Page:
Publisher: Wizkids
Player Count: 1-5 Players
Dedicated Solo mode: Yes
Game Length: 60-120 Minutes
Complexity 2.75/5

In June of 1889, a fire burned through Seattle’s business district. The city quickly rebuilt on the ashes of the previous establishment with sturdy, brick buildings. The result was a boom in population, quickly establishing Seattle as the largest city in the newly admitted state of Washington.

As city planners in this light/medium weight, eurostyle, economic simulation, it’s your responsibility to oversee this rebuild as well as expand the district with buildings, suburbs and iconic landmarks to appease the growing population and make Seattle better than ever. Rebuilding Seattle employs a polyomino tile laying system where you grow your land area and build it upward. Earn income and prestige through multi-use cards that increase the industries quality and reach.


I’m always game for a good economic simulator and at first glance, Rebuilding Seattle comes across as a toned down, urban version of the contemporary Uwe Rosenburg classic, Feast for Odin. A game I really appreciated, but eventually passed on to someone else thanks in large part to its enormous setup—which is somewhat mirrored here. So while there was plenty of room for optimism, I also had some apprehension when it came to the setup.

The scoring philosophy revolves around finding a balance or synergy between 2 different sets of tracks. The Quality Track gauges the overall quality of the 3 primary industries (entertainment, dining & shopping) while the Amenity Track charts the overall population as well as how each industry is meeting the demand of that population.

The game plays relatively quickly, taking place over 3 rounds, with each round having 4 phases. I found it interesting that while the game looks complex, the rules and rulebook are incredibly simple (despite how convoluted it may sound below).

The majority of the game unfolds in the build phase where you have the opportunity to expand your land area (suburbs) by purchasing a suburb tile and building cards. These building cards are different colors representing 6 different industries (entertainment, dining, shopping, railroad, education and profit [which I assume is some sort of additional investment]). Each building card can be purchased from a market where cards are randomly assigned different costs prior to each round.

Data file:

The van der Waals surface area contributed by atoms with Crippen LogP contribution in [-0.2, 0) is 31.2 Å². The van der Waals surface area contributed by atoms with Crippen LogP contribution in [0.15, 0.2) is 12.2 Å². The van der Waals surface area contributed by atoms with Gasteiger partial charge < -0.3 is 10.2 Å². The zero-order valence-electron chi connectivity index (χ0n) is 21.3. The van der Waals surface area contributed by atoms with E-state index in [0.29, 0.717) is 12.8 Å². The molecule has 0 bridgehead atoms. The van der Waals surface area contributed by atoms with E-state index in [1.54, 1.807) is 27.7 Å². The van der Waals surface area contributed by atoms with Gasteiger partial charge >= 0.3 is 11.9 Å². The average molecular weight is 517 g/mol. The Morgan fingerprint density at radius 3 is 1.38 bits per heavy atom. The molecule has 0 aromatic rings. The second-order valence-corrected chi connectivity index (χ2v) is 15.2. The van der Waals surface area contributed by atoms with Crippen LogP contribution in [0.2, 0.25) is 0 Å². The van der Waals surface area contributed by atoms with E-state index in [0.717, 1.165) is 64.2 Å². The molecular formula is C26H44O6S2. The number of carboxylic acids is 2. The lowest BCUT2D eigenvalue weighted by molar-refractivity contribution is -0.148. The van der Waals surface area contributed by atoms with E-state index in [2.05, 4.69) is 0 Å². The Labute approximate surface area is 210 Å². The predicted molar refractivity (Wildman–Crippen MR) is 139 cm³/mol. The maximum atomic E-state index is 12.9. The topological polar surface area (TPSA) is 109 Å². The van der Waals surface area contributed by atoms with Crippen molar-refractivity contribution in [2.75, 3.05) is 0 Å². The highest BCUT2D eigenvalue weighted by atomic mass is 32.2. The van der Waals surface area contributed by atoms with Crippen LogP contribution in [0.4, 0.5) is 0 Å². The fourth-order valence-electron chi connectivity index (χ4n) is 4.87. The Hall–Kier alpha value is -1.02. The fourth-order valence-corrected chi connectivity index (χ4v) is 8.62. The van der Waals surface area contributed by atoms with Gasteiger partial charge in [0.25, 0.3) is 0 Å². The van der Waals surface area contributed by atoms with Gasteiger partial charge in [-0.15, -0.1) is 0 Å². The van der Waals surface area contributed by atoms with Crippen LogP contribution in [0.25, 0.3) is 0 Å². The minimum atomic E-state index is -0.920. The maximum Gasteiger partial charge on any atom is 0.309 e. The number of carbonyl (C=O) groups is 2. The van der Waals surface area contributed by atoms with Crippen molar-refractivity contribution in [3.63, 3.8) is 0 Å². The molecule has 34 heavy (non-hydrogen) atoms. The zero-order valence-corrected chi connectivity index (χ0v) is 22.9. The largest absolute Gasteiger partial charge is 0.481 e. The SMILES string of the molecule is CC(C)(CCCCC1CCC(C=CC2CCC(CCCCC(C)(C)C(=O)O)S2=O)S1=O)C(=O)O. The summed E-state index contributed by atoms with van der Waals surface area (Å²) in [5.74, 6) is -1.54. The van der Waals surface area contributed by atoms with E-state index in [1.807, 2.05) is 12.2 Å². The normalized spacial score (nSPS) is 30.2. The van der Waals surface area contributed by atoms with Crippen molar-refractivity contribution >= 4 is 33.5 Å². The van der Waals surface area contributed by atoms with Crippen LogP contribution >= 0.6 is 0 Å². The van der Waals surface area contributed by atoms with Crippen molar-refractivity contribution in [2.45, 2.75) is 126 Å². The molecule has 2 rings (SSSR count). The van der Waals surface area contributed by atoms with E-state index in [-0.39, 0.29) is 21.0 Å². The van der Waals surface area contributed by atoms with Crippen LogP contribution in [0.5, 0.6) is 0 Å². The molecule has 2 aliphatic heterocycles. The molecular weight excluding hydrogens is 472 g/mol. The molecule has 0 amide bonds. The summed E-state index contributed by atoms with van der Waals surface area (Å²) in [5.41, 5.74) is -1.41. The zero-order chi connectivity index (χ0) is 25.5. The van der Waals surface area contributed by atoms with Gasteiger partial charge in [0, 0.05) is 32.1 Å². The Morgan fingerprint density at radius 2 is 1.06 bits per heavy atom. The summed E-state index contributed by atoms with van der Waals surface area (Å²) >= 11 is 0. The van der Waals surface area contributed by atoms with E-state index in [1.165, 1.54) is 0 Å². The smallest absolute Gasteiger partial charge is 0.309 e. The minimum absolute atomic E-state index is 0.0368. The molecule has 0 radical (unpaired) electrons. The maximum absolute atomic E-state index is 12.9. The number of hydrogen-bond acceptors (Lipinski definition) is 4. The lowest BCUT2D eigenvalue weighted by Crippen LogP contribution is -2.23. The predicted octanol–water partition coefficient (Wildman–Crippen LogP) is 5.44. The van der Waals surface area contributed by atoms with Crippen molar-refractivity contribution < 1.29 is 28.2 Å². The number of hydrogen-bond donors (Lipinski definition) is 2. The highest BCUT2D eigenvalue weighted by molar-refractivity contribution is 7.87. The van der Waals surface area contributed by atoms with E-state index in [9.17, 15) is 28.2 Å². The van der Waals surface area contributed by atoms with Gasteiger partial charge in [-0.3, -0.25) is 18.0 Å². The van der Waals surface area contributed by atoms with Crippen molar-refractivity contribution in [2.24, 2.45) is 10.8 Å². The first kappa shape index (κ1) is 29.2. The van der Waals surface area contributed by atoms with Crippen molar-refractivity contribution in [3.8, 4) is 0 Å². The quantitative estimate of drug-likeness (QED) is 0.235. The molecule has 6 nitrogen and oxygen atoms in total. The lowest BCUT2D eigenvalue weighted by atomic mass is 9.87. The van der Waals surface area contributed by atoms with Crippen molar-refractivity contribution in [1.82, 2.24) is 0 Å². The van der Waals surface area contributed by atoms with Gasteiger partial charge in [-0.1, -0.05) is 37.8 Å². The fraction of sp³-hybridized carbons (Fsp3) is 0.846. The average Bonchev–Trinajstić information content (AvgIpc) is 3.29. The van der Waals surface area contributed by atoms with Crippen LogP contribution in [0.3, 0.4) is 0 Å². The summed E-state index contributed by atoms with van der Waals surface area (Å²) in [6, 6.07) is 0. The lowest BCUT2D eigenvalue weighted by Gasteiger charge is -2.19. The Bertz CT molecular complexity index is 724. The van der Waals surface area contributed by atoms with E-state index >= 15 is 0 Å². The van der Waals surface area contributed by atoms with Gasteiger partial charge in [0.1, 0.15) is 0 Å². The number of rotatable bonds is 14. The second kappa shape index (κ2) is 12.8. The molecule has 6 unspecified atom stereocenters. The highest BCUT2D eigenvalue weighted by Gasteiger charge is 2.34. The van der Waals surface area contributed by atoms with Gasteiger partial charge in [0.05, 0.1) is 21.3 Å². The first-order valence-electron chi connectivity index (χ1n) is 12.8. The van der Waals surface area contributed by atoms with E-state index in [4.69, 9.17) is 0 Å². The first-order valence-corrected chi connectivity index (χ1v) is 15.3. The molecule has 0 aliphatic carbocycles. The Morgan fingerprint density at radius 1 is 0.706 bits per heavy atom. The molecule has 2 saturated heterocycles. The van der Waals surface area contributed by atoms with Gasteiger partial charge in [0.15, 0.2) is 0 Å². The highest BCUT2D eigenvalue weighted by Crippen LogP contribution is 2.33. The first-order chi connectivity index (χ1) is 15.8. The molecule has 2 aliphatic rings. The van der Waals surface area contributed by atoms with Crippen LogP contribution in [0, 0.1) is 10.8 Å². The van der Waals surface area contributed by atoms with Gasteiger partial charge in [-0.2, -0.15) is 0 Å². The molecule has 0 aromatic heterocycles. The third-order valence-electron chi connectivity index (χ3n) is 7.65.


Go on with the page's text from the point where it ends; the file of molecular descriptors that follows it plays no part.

Each card provides a polyomino-shaped building tile to place in your district as well as a unique secondary action. These secondary actions do a variety of things including increasing the Quality Track of a specific industry or providing an end-of-round or end-of-game bonus (points or money). Much of the building phases plays out with each player hunting and pecking for the right combination of industry tiles and secondary actions to benefit their strategy.

Players also have the opportunity to enact a law for that round. Laws are unique to each player board and provide a variety of benefit options. You might be able to gain extra cash, but have to lose a point or maybe buy something at a discounted price. These can only be done once per round.

In addition to building, players can activate 1 of 6 event cards that provide bonuses for the active player as well as benefits for all players. It also serves as a timer for the end of the round. One of these benefits is scoring a specific Quality Track. Each Quality Track has a current value. The player receives the benefit (points, money or the opportunity to choose between the 2) depending on the position of that industry in relation to your current population total. Basically, if that industry exceeds the overall population on the Amenity Track you receive the full benefit. Any spots behind the population marker and you subtract that distance from the benefit. With the population increasing each round, it’s tough to keep up and you’re more often only earning a fraction of your Quality Track level’s potential.

At the end of a round, players receive money and points based on certain tiles and end-of-round benefit actions.

At the end of the 3 rounds, the player with the most points (or prestige) is the winner.